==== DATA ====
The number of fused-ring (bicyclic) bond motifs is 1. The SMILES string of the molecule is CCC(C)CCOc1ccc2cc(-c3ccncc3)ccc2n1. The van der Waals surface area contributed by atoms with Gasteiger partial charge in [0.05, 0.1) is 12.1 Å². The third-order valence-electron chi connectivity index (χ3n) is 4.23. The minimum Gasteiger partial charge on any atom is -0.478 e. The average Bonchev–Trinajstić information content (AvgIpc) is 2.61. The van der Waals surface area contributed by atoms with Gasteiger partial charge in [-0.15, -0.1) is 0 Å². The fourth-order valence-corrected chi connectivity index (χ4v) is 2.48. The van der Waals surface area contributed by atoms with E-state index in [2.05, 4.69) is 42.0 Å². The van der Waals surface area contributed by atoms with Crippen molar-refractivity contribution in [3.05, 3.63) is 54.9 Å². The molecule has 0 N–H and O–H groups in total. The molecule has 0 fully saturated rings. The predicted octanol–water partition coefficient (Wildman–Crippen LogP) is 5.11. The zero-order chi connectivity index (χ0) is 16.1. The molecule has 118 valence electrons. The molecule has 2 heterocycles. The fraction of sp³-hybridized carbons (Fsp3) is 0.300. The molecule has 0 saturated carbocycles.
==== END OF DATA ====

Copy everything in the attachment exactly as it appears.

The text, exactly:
The number of fused-ring (bicyclic) bond motifs is 1. The SMILES string of the molecule is CCC(C)CCOc1ccc2cc(-c3ccncc3)ccc2n1. The van der Waals surface area contributed by atoms with Gasteiger partial charge in [0.05, 0.1) is 12.1 Å². The third-order valence-electron chi connectivity index (χ3n) is 4.23. The minimum Gasteiger partial charge on any atom is -0.478 e. The average Bonchev–Trinajstić information content (AvgIpc) is 2.61. The van der Waals surface area contributed by atoms with Gasteiger partial charge in [-0.15, -0.1) is 0 Å². The fourth-order valence-corrected chi connectivity index (χ4v) is 2.48. The van der Waals surface area contributed by atoms with E-state index in [2.05, 4.69) is 42.0 Å². The van der Waals surface area contributed by atoms with Crippen molar-refractivity contribution in [3.05, 3.63) is 54.9 Å². The molecule has 0 N–H and O–H groups in total. The molecule has 0 fully saturated rings. The predicted octanol–water partition coefficient (Wildman–Crippen LogP) is 5.11. The zero-order chi connectivity index (χ0) is 16.1. The molecule has 118 valence electrons. The molecule has 2 heterocycles. The fraction of sp³-hybridized carbons (Fsp3) is 0.300. The molecule has 0 saturated carbocycles.